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Boost Your Human Capital: Public Speaking

This article was written by in Career and Work. 14 comments.


Your personal human capital is an essential part of evaluating your overall worth. Human capital has a number of definitions, but in this case, it refers to a measurement of who you are, particularly in relation to how you might be seen as valuable to an employer or a client. This isn’t the only way to define a person, but since it ties directly into your future earnings and your potential net worth, it is related to finance and shouldn’t be ignored. It’s as important, or even more important, than your net worth measurement.

Consider two job applicants with identical technical skills and education, both pertaining to the job description, and a similar personality that could result in either choice being a good fit for the company. One of the applicants has indicated that he has often been called upon to present information about hie field to the public. Having presentation skills can make a prospective employee more attractive to the employer. The ability to eloquently, entertainingly, and comfortably lead a discussion or present information in front of an audience can open opportunities.

Anyone can throw together a Powerpoint presentation together, but delivering that presentation isn’t as easy as reading the bullet points. Anyone can write a speech, but elocution is a skill that requires careful honing.

Most people in “business” head directly to Toastmasters. Toastmasters uses a standardized curriculum and a safe practice environment that allows people to receive the education and experience they need to take their presenting skills to the next level. My former company, at the satellite location where I worked, had an internal Toastmasters group. We met once every two weeks to critique each other’s speeches or presentations and gain experience speaking extemporaneously about random topics assigned in the moment.

Outside of Toastmasters, you can gain experience speaking and presenting by organizing an event in your community. Libraries offer these opportunities as do community centers and religious organizations. If your field of interest holds conferences, try to get on the schedule of speakers.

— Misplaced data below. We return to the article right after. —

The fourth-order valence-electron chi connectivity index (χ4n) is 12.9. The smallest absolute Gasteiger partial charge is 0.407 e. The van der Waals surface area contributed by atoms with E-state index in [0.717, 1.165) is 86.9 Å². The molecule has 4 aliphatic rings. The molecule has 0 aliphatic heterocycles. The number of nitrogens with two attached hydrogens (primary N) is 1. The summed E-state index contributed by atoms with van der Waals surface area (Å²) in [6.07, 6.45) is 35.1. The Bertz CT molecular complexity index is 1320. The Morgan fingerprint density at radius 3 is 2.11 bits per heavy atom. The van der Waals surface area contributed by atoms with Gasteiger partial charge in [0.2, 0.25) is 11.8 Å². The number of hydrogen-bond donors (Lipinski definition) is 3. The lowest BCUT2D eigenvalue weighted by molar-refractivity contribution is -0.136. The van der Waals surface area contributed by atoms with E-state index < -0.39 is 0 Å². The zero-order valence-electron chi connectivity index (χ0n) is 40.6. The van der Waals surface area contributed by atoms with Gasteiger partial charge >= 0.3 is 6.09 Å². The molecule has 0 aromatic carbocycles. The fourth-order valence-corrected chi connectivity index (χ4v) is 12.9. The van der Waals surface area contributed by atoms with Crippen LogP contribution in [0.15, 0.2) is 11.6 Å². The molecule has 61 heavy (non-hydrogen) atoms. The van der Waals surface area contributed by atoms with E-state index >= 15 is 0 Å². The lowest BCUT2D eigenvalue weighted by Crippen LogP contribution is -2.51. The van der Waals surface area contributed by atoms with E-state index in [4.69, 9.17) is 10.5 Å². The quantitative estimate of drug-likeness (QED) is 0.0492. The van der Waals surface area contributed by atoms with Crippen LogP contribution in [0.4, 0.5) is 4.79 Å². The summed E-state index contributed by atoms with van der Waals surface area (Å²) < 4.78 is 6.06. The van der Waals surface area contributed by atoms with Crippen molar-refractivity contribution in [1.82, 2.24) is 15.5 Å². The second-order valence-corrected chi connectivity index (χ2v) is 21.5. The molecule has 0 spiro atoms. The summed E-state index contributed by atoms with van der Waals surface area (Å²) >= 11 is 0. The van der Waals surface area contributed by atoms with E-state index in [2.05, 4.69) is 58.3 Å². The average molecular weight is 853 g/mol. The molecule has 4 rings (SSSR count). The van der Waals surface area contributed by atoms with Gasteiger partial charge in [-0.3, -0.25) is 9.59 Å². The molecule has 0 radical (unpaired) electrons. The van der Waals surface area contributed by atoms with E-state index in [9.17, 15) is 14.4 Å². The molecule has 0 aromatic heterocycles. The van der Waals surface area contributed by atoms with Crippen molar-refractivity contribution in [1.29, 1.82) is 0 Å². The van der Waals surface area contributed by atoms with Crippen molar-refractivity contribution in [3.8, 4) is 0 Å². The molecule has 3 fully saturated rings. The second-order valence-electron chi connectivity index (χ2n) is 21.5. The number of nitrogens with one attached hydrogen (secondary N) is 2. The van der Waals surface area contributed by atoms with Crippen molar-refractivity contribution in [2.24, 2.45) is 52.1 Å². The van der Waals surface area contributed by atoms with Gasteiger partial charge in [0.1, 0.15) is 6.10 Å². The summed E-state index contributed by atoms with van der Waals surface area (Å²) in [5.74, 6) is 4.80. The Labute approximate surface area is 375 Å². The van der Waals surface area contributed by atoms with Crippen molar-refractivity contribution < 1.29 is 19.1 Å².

Public speaking is acting and performing

Stage fright is a common barrier to increasing public speaking experience. There are two keys to overcoming stage fright or performance anxiety: being overly prepared and breathing properly. Even though the solution is simple, it isn’t always easy. Even veteran actors deal with stage fright, so it isn’t something that is easily cured even it can be managed. Acting experience can be beneficial for public speaking, as many of the skills are similar. In addition to acting, any kind of performance experience — music, dance, etc. — can have positive effects on confidence and the ability to successfully deliver a speech.

Acting also helps develop a performer’s presence. If you’re speaking publicly, you’ll need to have a presence that’s informative and trusted. The best speakers are sometimes described as “larger than life.” You know when they walk into a room that whatever they have to say will be worth hearing.

Actors develop emotional communication skills. Without saying a word, an actor can convey an emotion. The audience will be able to understand what the actor is thinking or feeling. Skilled actors can transmit those emotions to the audience, so the spectators can sympathetically feel what the actor is feeling. This is an invaluable skill for speakers. It could mean the difference between a good presentation and a speech that has the audience on the edge of their seats.

How do you suggest gaining public speaking experience?

Published or updated October 25, 2011. If you enjoyed this article, subscribe to the RSS feed or receive daily emails. Follow @ConsumerismComm on Twitter and visit our Facebook page for more updates.

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About the author

Luke Landes, also known as Flexo, is the founder of Consumerism Commentary. He has been blogging and writing for the internet since 1995 and has been building online communities since 1991. Find out more about him and follow Luke Landes on Twitter. View all articles by .

{ 14 comments… read them below or add one }

avatar Krantcents

The simple answer is volunteer. There is a connotation that if you are asked to speak you are knowlegible.

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avatar Maggie@SquarePennies

Working on committees provides opportunities for speaking in smaller groups. This can build your confidence for speaking to larger groups later. Chairing a committee is excellent for this too.

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avatar SteveDH